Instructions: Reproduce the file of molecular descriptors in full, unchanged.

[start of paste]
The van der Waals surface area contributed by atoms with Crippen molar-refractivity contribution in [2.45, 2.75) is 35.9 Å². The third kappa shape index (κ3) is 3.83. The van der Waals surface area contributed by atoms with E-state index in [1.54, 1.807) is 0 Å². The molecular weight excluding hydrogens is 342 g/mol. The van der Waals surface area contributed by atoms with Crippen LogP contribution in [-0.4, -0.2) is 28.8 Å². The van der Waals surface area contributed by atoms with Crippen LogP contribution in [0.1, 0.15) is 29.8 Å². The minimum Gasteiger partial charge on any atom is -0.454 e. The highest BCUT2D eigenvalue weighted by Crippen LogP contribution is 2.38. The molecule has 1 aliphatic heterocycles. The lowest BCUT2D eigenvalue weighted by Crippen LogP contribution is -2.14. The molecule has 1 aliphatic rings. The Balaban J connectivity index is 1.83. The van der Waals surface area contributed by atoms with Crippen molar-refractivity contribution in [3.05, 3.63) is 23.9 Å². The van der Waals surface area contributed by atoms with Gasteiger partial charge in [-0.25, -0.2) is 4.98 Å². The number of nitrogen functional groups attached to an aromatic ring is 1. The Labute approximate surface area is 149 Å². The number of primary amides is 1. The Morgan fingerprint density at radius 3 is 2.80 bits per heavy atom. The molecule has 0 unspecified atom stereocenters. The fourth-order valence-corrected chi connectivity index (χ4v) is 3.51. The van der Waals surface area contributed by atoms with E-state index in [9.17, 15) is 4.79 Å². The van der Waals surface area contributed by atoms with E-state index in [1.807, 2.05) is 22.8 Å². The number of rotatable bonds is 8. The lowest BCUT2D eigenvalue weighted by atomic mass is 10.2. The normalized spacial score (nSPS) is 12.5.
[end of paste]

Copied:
The van der Waals surface area contributed by atoms with Crippen molar-refractivity contribution in [2.45, 2.75) is 35.9 Å². The third kappa shape index (κ3) is 3.83. The van der Waals surface area contributed by atoms with E-state index in [1.54, 1.807) is 0 Å². The molecular weight excluding hydrogens is 342 g/mol. The van der Waals surface area contributed by atoms with Crippen LogP contribution in [-0.4, -0.2) is 28.8 Å². The van der Waals surface area contributed by atoms with Crippen LogP contribution in [0.1, 0.15) is 29.8 Å². The minimum Gasteiger partial charge on any atom is -0.454 e. The highest BCUT2D eigenvalue weighted by Crippen LogP contribution is 2.38. The molecule has 1 aliphatic heterocycles. The lowest BCUT2D eigenvalue weighted by Crippen LogP contribution is -2.14. The molecule has 1 aliphatic rings. The Balaban J connectivity index is 1.83. The van der Waals surface area contributed by atoms with Crippen molar-refractivity contribution in [3.05, 3.63) is 23.9 Å². The van der Waals surface area contributed by atoms with Gasteiger partial charge in [-0.25, -0.2) is 4.98 Å². The number of nitrogen functional groups attached to an aromatic ring is 1. The Labute approximate surface area is 149 Å². The number of primary amides is 1. The Morgan fingerprint density at radius 3 is 2.80 bits per heavy atom. The molecule has 0 unspecified atom stereocenters. The fourth-order valence-corrected chi connectivity index (χ4v) is 3.51. The van der Waals surface area contributed by atoms with E-state index in [9.17, 15) is 4.79 Å². The van der Waals surface area contributed by atoms with E-state index in [1.807, 2.05) is 22.8 Å². The number of rotatable bonds is 8. The lowest BCUT2D eigenvalue weighted by atomic mass is 10.2. The normalized spacial score (nSPS) is 12.5.